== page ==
Marketing automation can help you build more effective campaigns that deliver more qualified leads to your sales team, but did you know it could also help you build a stronger relationship with your CEO? This month I spoke with Troy Burk, CEO of Right On Interactive, a marketing automation application provider. He provides a CEO's view of how marketing automation software can do more than just automate marketing processes.
How can marketing automation actually help marketers build a stronger relationship with their CEOs?
Burk: Start first by understanding what is important to your CEO. Typically there are a number of key areas CEOs put at the top of their list:
- Company vision and strategy. Where are we going as a company? How are we going to get there?
- People. Do we have the ability to find and retain the right people? Are we promoting teamwork within the organization? Who is going to get us where we are going?
- Company culture. A great company culture is critical. Is our company viewed as having a great corporate culture?
- Capital allocation. For every dollar invested, a measurable return is expected. How are we investing our money, time and resources?
- Customers. Are we generating new customers? Are we retaining customers and growing them? Are we increasing the lifetime value of our customers?
What are the top three things to think about when implementing or improving your marketing automation platform, to ensure you are able to report on what matters to the executive suite?
Burk: Here's a framework to consider:
- Will it improve our teamwork? Can sales and marketing work more closely, as a team? Is marketing operating as a silo or is it connected to the rest of the organization? Are we using shared metrics and goals? How can we ensure we are moving more of the people in the right direction?
- Will it be disruptive? Can we leverage what we are already doing for quick wins? Do we have an agreed-upon workflow?
- Will it help us build a more predictable model? Can we free up resources to focus on strategy instead of the tactical stuff? Will this help guarantee our success?
Burk: First there's level of engagement. I like to receive daily reports from all my teams. From marketing, I ask for the behaviors of each prospect consuming our content across each stage of the customer lifecycle. What are the “likes,” follows, visits and downloads? Essentially, is marketing engaging with customers and prospects in a meaningful way? For sales, I want to track engagement of the team with accounts. We rank sales team members in terms of who is driving meaningful activity every day. Busy isn't good enough. We track specific types of engagement. And for client success or customer service, among those who are already customers I want to rate them by account. Do I have customers who are not engaged? Too engaged?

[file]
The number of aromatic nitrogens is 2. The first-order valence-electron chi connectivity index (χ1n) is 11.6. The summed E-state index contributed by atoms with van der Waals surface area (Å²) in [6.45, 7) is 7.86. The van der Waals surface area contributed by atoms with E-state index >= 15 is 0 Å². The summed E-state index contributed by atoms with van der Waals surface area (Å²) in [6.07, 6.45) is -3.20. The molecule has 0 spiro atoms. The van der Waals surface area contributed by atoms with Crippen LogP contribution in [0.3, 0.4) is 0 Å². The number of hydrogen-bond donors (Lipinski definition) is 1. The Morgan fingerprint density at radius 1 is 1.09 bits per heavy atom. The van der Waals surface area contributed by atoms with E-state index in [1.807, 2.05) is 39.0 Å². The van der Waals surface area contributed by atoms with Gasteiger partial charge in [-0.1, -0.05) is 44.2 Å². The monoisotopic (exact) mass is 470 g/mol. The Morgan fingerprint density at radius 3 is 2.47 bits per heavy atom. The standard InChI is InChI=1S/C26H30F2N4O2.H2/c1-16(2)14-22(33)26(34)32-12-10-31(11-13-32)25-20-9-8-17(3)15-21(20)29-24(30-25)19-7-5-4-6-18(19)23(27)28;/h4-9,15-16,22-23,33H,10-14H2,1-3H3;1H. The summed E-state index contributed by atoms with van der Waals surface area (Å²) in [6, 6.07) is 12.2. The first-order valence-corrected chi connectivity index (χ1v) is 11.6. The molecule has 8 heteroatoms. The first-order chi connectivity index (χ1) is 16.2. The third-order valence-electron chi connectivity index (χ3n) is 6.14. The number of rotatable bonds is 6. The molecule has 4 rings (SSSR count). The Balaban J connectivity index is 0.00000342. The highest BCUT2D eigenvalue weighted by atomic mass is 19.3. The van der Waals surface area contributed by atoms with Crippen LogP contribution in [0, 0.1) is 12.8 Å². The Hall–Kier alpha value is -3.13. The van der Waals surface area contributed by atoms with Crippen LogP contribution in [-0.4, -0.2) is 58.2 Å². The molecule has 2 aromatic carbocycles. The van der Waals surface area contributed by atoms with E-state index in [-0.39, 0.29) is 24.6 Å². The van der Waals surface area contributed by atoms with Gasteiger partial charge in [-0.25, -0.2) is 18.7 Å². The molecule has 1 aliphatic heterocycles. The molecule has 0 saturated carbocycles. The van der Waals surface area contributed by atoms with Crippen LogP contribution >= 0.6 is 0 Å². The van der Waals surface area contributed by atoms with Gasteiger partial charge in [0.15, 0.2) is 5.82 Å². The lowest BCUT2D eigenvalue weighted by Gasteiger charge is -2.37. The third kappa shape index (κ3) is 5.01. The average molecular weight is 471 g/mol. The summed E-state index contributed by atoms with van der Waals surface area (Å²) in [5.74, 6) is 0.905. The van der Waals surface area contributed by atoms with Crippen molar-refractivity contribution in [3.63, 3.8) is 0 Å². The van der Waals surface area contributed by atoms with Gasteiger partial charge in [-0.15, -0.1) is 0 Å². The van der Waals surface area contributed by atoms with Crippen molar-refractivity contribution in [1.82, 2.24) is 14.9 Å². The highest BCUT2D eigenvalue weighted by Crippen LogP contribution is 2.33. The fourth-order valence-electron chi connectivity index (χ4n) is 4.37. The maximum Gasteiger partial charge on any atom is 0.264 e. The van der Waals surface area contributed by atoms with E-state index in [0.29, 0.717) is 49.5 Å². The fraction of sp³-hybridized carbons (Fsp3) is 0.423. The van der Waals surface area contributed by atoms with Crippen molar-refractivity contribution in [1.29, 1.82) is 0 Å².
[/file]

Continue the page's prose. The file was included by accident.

Here are some other considerations:
Can marketing automation help you make broader decisions for your business? What other key information do you look to your marketing team to provide to you?
Burk: Absolutely combining disparate data into a single report—tracking such things as social media, geographic data, demographic data, marketing response data, webinar attendance and trade show attendance data, purchasing data, customer satisfaction data—allows you to be much more strategic in how you approach your customers. If there's a specific market that has an uptick I will focus more information there. Every day I ask my marketing team, “How many people have we engaged with today? Are we engaging with more people? Are more people moving faster through the sales pipeline?”
What are the top three quick wins marketers can aim for when proving the value of marketing automation to their CEO?
Burk: Consider these three factors:
- Visibility. Providing sales team with insight and visibility into how people are engaging with marketing content and messages.
- Better segmentation. Information on where and when to deploy marketing programs.
- Improving the buyer journey. Learning what should be delivered, by whom, via what outlet or method, tracked by conversion rate, length in each stage, etc.
Burk: This can all seem overwhelming, so I recommend starting small. Use the resources you already have and roll out a marketing automation program in small bites. It's all about the customer because relationships drive revenue. And revenue lets the CEO realize his vision and strategy. When you make marketing an important part of this, your CEO is certain to pay attention and invest accordingly.